Tuesday, January 22, 2013
Fact: Type 1 diabetes can not be controlled but it can be managed. A child with type 1 diabetes can eat whatever he wants, but it has to be covered with an insulin shot. Although we try our best to manage his blood sugar, sometimes things that cannot be explained happen and his sugar may spike or drop. One thing that I had to learn is that the numbers on the meter do not tell you if what you are doing is right or wrong, they simply tell you what is going on inside of the body so that you may act on it. The pancreas of a person with type 2 diabetes does still produce insulin, it just may not work or is not enough, whereas a pancreas of a type 1 diabetic eventually stops working altogether. We will never be able to control his diabetes but we can do what we can to keep it in between the lines.
Monday, January 21, 2013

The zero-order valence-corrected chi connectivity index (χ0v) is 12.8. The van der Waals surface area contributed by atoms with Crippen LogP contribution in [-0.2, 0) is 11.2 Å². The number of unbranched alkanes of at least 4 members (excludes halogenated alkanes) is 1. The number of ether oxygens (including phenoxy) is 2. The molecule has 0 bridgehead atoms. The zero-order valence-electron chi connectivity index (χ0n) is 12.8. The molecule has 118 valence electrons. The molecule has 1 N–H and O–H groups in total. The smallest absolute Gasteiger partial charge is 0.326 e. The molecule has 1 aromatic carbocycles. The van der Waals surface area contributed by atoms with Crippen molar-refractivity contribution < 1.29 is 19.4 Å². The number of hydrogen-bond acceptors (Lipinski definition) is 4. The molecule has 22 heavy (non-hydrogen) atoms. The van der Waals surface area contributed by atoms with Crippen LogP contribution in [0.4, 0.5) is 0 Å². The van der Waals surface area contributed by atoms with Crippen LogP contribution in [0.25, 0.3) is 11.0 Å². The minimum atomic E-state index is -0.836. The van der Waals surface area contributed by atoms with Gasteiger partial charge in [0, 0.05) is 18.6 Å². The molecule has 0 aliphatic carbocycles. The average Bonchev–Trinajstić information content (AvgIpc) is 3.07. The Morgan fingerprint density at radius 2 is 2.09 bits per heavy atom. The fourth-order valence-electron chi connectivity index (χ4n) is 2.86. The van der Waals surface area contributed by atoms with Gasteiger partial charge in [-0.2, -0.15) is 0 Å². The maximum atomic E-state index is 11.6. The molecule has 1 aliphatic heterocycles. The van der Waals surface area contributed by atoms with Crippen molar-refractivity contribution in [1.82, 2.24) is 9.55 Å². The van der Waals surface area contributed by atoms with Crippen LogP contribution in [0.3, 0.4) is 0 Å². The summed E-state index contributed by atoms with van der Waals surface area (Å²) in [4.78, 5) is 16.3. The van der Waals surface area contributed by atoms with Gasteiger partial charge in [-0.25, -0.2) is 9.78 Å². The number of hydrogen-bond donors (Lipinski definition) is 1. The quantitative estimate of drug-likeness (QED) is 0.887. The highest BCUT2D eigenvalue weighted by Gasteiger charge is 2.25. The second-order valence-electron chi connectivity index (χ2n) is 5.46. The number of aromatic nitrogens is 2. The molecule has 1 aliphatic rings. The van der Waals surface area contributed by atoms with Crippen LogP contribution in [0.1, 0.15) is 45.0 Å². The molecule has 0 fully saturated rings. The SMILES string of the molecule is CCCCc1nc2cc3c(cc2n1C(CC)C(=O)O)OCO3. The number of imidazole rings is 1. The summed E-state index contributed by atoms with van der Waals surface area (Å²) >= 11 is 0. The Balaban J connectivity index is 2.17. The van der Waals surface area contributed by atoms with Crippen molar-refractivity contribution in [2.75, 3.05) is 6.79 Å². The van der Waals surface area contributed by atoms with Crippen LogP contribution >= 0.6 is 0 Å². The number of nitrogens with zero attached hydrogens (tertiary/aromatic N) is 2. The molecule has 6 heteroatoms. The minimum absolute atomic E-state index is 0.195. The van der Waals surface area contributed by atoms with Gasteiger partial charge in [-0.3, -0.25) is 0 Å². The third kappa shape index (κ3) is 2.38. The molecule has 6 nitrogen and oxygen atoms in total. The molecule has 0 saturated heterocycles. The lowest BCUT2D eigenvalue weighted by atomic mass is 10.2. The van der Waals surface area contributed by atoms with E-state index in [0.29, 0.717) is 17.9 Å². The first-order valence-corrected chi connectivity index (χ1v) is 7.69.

Boaz takes two different types of insulin each day: long-acting insulin and rapid acting insulin. Long-acting insulin, such as Lantus (there are others but this is what Boaz takes) is given once a day and keeps his blood sugar steady all day. Some people take it at nighttime and others in the morning. Boaz takes it in the morning so that it will not cause his sugar to drop in the middle of the night. Typically Lantus does not peak and it lasts 24 hours. Lantus only provides a base for rapid- acting insulin, so he must also take rapid-acting insulin every day, before each meal. Usually, Humalog peaks after about 1 hour and lasts 2-3 hours.
I have been busy putting together a binder of all of the diabetes information someone might need while caring for Boaz. I have also been coming up with creative ways to train people on how to check his sugar and give him shots. There is just so much to learn!
Sunday, January 20, 2013
Saturday, January 19, 2013
We are officially registered for the JDRF Walk to Cure Diabetes and we are excited about it! The walk is April 13, 2013 and it is donation only! Registration the day of the walk starts at 8am but you can pre register at JDRF. If you are unable to attend the walk but would still like to make a donation go to TEAM BOAZ and you can become a 'virtual walker'! The walk is going to be held at: Jacksonville Fairgrounds
(510 Fairgrounds Place Jacksonville, FL). Please help us reach our goal of $150!!!